Did Schoolkids close because it refused to adapt? | Music Feature | Indy Week
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Did Schoolkids close because it refused to adapt? 

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Click for larger image • After more than three decades as a leading music store in Chapel Hill, signs on the windows of Schoolkids Records announce the store's close.

Photo by Jeremy M. Lange

Click for larger image • After more than three decades as a leading music store in Chapel Hill, signs on the windows of Schoolkids Records announce the store's close.

If you talk music landmarks in Chapel Hill, Schoolkids Records challenges only Cat's Cradle for the top spot. Since 1974, Schoolkids has supplied the college town with records, cassettes and CDs, but, last week, the storefront was empty and the stock was boxed away in a Raleigh warehouse. As he dismantled shelves, manager Ric Culross put it best when he put it simply: "It's a very sad store right now."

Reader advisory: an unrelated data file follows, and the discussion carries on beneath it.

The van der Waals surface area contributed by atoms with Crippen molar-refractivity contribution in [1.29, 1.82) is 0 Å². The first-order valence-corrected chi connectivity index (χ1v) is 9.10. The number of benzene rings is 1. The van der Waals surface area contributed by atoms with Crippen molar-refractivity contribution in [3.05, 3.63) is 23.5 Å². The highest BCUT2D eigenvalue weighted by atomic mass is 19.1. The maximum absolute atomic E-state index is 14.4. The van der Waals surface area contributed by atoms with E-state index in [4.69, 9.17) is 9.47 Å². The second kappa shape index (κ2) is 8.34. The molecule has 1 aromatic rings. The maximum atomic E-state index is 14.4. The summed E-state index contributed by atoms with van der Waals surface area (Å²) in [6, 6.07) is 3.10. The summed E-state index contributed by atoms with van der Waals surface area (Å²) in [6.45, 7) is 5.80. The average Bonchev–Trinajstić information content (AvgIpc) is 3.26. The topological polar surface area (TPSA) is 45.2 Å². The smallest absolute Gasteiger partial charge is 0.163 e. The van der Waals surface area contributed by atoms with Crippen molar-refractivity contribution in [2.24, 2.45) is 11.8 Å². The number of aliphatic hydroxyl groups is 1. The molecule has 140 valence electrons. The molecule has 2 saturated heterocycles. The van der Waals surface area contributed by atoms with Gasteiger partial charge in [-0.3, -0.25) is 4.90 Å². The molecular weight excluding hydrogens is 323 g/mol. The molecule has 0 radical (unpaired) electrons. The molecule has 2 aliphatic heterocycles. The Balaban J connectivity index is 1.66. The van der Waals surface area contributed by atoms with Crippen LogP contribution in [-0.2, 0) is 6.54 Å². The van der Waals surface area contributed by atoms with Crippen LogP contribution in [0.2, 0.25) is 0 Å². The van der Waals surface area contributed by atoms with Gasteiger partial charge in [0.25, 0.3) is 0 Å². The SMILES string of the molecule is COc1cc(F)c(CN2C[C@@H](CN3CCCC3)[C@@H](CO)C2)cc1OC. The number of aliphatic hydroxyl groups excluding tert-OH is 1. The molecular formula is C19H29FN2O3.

Schoolkids' sales have dwindled considerably over the last decade. In 1998, Culross says Buena Vista Social Club's self-titled album was the Chapel Hill location's top-selling record, selling 760 copies. In 2007, The Shins' Wincing the Night Away earned that top spot but sold less than half that number. The music industry's slumping sales are systemic and well-documented, and record stores continue to close: Rhino Records in Los Angeles closed in 2005, the same year The Guardian reported the Virgin Mega Stores chain had lost 260 million British pounds in the previous two years. The stores began closing in 2006. As many as 20 Schoolkids Records outlets once dotted college towns along the East Coast. Now, they remain only in Raleigh and Athens, Ga.

But some industry experts argue that independent record stores could survive and even flourish. Achieving this success, though, may mean overhauling a decades-old model, either by expanding inventory to include non-music product lines or reducing inventory to serve only niche markets. So did Schoolkids close because it refused do either of these?